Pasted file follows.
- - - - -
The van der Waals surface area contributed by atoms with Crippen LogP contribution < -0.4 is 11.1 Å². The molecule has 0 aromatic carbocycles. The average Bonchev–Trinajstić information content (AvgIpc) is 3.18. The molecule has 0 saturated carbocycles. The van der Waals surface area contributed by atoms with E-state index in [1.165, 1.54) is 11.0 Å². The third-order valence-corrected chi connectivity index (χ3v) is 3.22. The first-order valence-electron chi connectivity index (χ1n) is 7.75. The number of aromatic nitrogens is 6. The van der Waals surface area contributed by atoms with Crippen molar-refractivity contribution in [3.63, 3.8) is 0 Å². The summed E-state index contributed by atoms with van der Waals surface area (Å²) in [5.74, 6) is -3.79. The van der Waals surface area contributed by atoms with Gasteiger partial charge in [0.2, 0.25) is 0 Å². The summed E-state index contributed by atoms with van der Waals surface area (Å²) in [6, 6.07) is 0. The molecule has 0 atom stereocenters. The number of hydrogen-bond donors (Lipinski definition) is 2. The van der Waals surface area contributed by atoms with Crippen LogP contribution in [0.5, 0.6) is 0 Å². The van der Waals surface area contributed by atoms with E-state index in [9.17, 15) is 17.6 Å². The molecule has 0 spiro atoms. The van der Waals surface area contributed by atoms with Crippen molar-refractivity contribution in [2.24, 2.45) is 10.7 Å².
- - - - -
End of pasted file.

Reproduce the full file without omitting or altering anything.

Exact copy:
The van der Waals surface area contributed by atoms with Crippen LogP contribution < -0.4 is 11.1 Å². The molecule has 0 aromatic carbocycles. The average Bonchev–Trinajstić information content (AvgIpc) is 3.18. The molecule has 0 saturated carbocycles. The van der Waals surface area contributed by atoms with E-state index in [1.165, 1.54) is 11.0 Å². The third-order valence-corrected chi connectivity index (χ3v) is 3.22. The first-order valence-electron chi connectivity index (χ1n) is 7.75. The number of aromatic nitrogens is 6. The van der Waals surface area contributed by atoms with Crippen molar-refractivity contribution in [3.63, 3.8) is 0 Å². The summed E-state index contributed by atoms with van der Waals surface area (Å²) in [5.74, 6) is -3.79. The van der Waals surface area contributed by atoms with Gasteiger partial charge in [0.2, 0.25) is 0 Å². The summed E-state index contributed by atoms with van der Waals surface area (Å²) in [6, 6.07) is 0. The molecule has 0 atom stereocenters. The number of hydrogen-bond donors (Lipinski definition) is 2. The van der Waals surface area contributed by atoms with Crippen LogP contribution in [0.5, 0.6) is 0 Å². The van der Waals surface area contributed by atoms with E-state index in [9.17, 15) is 17.6 Å². The molecule has 0 spiro atoms. The van der Waals surface area contributed by atoms with Crippen molar-refractivity contribution in [2.24, 2.45) is 10.7 Å².